Sunday, May 8, 2016

The Struggle of Life Without a Cell Phone

                Recently while at Pyramid Lake in Nevada, my phone got wet and stopped working. This freaked me out at first because I have never broken a phone before and I knew it would be a little bit of time before I could get my phone replaced. Now, I use my phone quite a bit but I in no way consider myself to be "dependent" on my phone. Still, the knowledge that I would not have access to social media or my music for some time scared me. My phone is how I stay in touch with the vast world around me and being table to use my phone gives me a sense of security in knowing I am connected and can simply turn on my phone whenever i desire to know something or I just want to kill some time. Not having a phone also complicates communications between me and my friends or my family which was also something I was not looking forward to.

               That was over a week ago when I broke my phone and I currently am still without a cellphone. The one thing that has surprised me is how easy it has been for the most part to go without a phone. Slipping my hand in my pocket to grab my phone had almost become a reflex when I had my phone and now that I don't have that access, I have spent a lot more time reflecting as opposed to just occupying my mind. Not having a phone has also forced me to be more active and social, as I can no longer remove myself in the way I could when I did have a phone. The lack of time spent watching a screen has also allowed me to realize just how much I used my phone and depended on it from a mental standpoint. When I had a functioning phone i would listen to music and probe the wide variety of information on social media habitually without much consideration as to how much time I spent doing those things and what I was missing because of that. Not having a phone has allowed me some perspective on how my use of media was becoming a bit of over-use.

            The main changes that have resulted from not having a phone is that I have been forced to communicate more frequently with others face to face and that I have had to just sit and be with myself a lot more. With a phone, I could avoid social interactions that did not necessarily appeal to me because I could pop ear buds in or just look busy on my phone. Not having those means of escape has meant that I have had to be more social with people, at school and not at school. I have also had to spend a lot more time my own head and think about things as a result of not having a phone. Our tendency is to occupy our minds so that we are never alone even when we are. We can always listen to music or check what others are doing on snapchat when we are alone, and in that sense we distract ourselves from having to have nothing to visualize or hear. In this last week, I have had to spend a lot more time truly alone and I have become a bit more conscience of my feeling and thoughts because i can't allude them like I could when i had a phone. Overall, this has been an interesting experience for me and one that allows me to see just how much media and quick access to it has had an effect on my life.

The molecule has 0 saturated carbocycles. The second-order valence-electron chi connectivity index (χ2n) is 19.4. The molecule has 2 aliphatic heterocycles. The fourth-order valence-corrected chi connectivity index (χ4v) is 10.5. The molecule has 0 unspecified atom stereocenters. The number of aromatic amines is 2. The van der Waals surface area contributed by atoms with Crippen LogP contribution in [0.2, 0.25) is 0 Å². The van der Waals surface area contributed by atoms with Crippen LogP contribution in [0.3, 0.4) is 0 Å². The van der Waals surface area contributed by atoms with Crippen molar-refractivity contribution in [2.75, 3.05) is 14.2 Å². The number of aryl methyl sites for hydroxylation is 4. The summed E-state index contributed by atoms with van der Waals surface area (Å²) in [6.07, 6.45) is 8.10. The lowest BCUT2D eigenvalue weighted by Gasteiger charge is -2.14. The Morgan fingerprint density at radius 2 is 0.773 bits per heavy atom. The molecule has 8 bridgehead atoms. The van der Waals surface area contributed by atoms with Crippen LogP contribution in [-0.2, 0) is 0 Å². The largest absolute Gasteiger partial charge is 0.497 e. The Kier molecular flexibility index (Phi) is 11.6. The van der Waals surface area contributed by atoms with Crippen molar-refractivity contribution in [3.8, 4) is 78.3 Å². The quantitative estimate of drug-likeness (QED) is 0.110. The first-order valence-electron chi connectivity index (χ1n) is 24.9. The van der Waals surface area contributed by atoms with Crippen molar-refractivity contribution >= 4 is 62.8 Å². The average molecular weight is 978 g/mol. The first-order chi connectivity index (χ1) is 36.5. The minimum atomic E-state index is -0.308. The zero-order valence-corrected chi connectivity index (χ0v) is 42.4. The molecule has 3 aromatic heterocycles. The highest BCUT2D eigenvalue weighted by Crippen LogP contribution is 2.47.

1. Life without a cell phone is an idea that frightens me. My social life depends on my ability to text and call people. Not only my social life, but also my school work has depended on my iPhone. How easy it is to text a classmate a question about homework, and receive a response in a matter of minutes. However, without the distraction of immediate access to social media and random information, I wonder how my school work would benefit. In just a week, maybe my attention span would improve a considerable amount. My question for you Joseph, is have you felt any improvement in your attention span and focus since losing you phone?

    1. When I was without a phone I did notice an increase in my attention span because I didn't have the temptation to go on my phone and not be as productive. So yes not having my phone did help me more attentive.

  2. I understand you Joseph. From 5th-7th grade I had a phone but through all of 8th grade I had no phone at all. To me thanks to that time I am not really ever dependent on my phone, however I found other ways to occupy myself without that made me less social than with it. Because a conversation was at your finger tips and you can say things that you wouldn't dare or feel uncomfortable saying in person. Without the phone I would more likely turn away from face to face conversations than with it. That being said I'd still like to see a chart of my life that is amount of my time alive staring at a screen. I feel it would be less than average to people my age born in this time but still surprisingly shocking to me